Matt: [00:29:35] Well, I think that. The way we have been living maybe for the last 20 years influences our expectations about how quickly things will happen. And we live in a much faster world now. I think that people think that people want problems to be solved as quickly as possible. So one of the things we, we, we, we do often when we have conversations with agents and brokers as Scott said before, we need to have claims reported as quickly as possible so that together the agent, the broker, the MGA, the claims operation can deliver a result for that policyholder as quickly as possible. Now, one of the trends that we observed with with the lockdown and it probably has something to do with disruption of the way people were working, working remotely. We had a lot of first notices of loss come in with fairly scant information. Of course, we follow up with the with the agent and the broker. We ask them to provide as complete information as they can. And we've been successful in maybe turning that around. We've had just in the past couple of months in the first party side, which is, you know, the thing perhaps policyholders are most interested in is resolving first party claims as quickly as possible. We've had I can give you two examples. In July, we had something come in. It was a first party property loss. It involved a vehicle hitting a fence, actually completely destroying a fence. The first notice of loss came in with every bit of information we could possibly want photographs of it. We were able to verify the facts of that claim the same day, and a check was on its way to the policyholder. We had something similar happen with in August with a tree that was uprooted and damaged the policyholders property. The first notice of loss came in with all of the contact information to sell phone numbers, an email address, the hours at which the policyholders contact person could be reached. Same thing we were able to establish on the same day all of the details of the claim. Within 48 hours the policyholder had their check in hand. This is this is very important to us. We know it's important to the policyholders. And it is it's something that we speak about the same way we speak about early resolution of third party claims. It's what we want to be known for. 

Bethan: [00:31:56] Excellent. Thanks, Matt. Some great examples there, Scott. What are your thoughts on this question? 

Scott: [00:32:01] Well, you know, for years, I believe agents and insureds really have looked to us for our experience in claim handling to help them navigate losses. It's been, you know, since the beginning of time with claims that we are subject matter experts, we are their first face when a loss happens. And today, as we continue to move into the digital age, our ability to utilize predictive analytics has become more common. And I think it's important to mention that because it really complements the experience that our claims professionals have. Predictive analytics in claims allows for us to mine historical claims data to identify trends and certain types of losses that positions our claims professionals to make, what I would say more data driven decisions on claims based on historical outcomes. That, coupled with their individual experience, is really going to allow us to achieve the best, best in class results for everyone that's attached to that claim. The digital age. I'll just continue as we keep hearing about it, it being the future it is now, right? So everyone, including Arch with McNeil, are working to really transform the digital the digital claims process so that we can have a more effective end to end process when it comes to the claim. And that match point will expedite the the claims experience for our customers and allow for them to see earlier resolutions and feel comfortable that we're meeting everything that we told them, which which allows for us really to meet the expectations when we first met with the policyholder. So that's what we're going to see. I think more exciting things to come with. Arch and McNeil claims that's great.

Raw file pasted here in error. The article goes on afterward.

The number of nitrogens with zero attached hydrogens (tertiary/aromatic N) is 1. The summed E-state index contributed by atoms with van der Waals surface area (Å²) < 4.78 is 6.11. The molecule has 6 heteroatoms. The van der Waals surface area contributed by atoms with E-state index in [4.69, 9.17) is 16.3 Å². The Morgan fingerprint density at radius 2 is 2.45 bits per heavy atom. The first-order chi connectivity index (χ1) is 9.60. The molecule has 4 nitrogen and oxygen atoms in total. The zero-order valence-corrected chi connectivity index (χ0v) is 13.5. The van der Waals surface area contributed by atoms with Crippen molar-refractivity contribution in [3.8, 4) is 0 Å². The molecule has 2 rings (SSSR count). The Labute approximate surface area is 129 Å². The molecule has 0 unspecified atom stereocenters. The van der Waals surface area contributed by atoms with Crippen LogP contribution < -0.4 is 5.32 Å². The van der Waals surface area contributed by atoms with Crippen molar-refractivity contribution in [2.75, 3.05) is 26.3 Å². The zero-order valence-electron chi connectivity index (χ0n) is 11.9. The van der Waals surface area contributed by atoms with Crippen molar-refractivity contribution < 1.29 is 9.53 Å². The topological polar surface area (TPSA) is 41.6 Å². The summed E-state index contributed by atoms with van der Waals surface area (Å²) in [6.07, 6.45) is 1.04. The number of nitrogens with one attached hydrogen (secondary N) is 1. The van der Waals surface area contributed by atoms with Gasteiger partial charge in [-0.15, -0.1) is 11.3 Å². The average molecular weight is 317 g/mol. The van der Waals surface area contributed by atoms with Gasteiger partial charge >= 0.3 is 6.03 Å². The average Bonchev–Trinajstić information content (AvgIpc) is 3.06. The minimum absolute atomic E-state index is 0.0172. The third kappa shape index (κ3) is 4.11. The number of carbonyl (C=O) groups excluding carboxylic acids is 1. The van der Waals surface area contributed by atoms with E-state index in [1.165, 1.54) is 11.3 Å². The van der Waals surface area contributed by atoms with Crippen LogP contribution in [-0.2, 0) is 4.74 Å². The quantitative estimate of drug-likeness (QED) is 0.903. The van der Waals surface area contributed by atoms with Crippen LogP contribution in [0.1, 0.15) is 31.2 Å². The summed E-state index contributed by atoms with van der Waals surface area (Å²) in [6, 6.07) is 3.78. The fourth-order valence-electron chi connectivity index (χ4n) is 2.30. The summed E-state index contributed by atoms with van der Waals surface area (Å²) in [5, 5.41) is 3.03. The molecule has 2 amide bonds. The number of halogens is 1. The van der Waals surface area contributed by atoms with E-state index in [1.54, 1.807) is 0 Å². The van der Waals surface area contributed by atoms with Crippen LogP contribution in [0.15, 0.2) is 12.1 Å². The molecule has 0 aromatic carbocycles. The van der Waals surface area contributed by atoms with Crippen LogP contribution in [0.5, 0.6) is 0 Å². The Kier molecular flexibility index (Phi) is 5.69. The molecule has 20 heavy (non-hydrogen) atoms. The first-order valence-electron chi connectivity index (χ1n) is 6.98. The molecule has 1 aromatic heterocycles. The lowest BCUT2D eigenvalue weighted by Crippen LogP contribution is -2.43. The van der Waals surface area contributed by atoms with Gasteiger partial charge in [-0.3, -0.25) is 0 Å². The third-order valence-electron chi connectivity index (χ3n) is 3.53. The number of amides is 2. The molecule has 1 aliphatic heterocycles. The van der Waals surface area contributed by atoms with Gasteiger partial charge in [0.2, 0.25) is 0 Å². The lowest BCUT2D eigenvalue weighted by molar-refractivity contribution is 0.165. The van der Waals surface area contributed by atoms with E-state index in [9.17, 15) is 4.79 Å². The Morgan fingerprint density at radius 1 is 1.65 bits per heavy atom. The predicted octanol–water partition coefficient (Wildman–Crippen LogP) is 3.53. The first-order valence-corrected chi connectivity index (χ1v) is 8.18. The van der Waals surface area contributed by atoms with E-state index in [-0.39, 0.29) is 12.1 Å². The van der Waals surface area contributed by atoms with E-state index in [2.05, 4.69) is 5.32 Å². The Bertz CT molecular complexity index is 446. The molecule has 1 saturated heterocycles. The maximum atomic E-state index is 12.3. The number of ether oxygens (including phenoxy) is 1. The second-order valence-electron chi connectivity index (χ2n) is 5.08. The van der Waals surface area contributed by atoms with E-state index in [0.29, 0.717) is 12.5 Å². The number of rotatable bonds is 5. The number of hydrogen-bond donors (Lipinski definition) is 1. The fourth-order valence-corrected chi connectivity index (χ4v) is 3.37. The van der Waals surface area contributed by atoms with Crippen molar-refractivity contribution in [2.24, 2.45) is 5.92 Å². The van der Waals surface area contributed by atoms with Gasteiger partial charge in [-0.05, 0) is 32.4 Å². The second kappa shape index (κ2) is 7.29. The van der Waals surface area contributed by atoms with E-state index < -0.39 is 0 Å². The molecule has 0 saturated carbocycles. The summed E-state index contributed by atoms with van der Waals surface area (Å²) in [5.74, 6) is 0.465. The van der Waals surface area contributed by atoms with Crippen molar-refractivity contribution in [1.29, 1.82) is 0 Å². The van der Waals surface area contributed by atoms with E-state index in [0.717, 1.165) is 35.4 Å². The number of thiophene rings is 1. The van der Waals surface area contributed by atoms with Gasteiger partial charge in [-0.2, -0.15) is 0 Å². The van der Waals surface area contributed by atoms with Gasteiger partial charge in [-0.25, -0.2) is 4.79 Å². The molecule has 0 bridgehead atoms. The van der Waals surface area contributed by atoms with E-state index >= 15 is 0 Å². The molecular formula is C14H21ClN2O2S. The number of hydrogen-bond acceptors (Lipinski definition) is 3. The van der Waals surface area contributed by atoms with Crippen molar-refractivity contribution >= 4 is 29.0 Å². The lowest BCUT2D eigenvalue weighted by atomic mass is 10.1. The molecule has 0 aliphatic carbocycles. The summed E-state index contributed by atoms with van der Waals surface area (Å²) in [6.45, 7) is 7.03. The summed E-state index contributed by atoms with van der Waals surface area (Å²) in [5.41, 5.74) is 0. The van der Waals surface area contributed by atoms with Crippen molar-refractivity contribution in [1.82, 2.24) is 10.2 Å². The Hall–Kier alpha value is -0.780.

Bethan: [00:33:43] So thanks, Scott. Now, Paul, over to you just to round this out. What are agents insureds expecting from a claims operation today. 

Paul: [00:33:50] I would say, unfortunately, what they're expecting is pain. I think I think the industry over the years has continued to lower the bar when it comes to the claims handling process and the claims experience. So unfortunately, I think what agents and insurers are expecting is a bad experience. They're expecting, as Matt said, a a call centre somewhere where it's just the next call from somebody that doesn't know their business, doesn't know what type of business they are, doesn't really care. Right. And and maybe they'll talk to a person. Maybe they'll leave a message and never hear back. So until they call again and call again. So as I said, the industry unfortunately has continued to lower the bar. I think what Matt talked about extensively is how his team is is trying to make sure that doesn't happen. And and they have. And so I think if you're a McNeil customer, I think Matt and Derek can also say you have very high expectations. Right. And and that's great because I think all of us, the higher the expectation of you, the better you're going to do. Right. If I think it's just human nature, if you, if people expect this much, you know, you might do a little more. And if people expect this much, you're going to do a little more. So I think that that higher expectation of what that experience is going to be creates a better experience for the customer and a happier customer and therefore a happier agent. So you can complain about the about the war on talent, or you can or you can do something about it. I always one of the one of the quotes I always like the best is that some people dream big dreams and other people wake up and work hard to achieve them. So it's you can you can wish that you would have a better claims experience for your customers or you can put together a plan to make sure it happens. So I think having that higher expectation of themselves at McNeil creates a much better experience for the customer. So now their customers, their expectation is they're going to talk to somebody who knows about their industry, who's going to get back to them, who's going to be able to resolve that claim quickly, as Matt gave a couple of examples and get a check in their hand promptly, if they once they've provided the information, they're getting a check back once that coverage can be adjusted and verified. So I think it's the expectation should be high. It is high for those insureds of the McNeil programs, and we're happy to be a part of it at Arch. 

Bethan: [00:36:41] Well, Paul, that would have been a great team talk for the industry. It certainly sounds like Arch and McNeil have a great partnership going, hopefully long lasting as well. You know, I'd just like to thank all of you for joining me on the show today. Paul, Derek, Matt and Scott, you've shared some great insights for our viewers, so thank you very much for joining me on IBTV. 

Paul: [00:37:03] Thanks for having us. 

Matt: [00:37:03] Thank you. 

Derek: [00:37:04] Thank you. 

Bethan: [00:37:06] Thanks also to our viewers for tuning in. I'm Bethan Moorcraft, senior editor at Insurance Business, and this was IBTV. Thanks, everyone.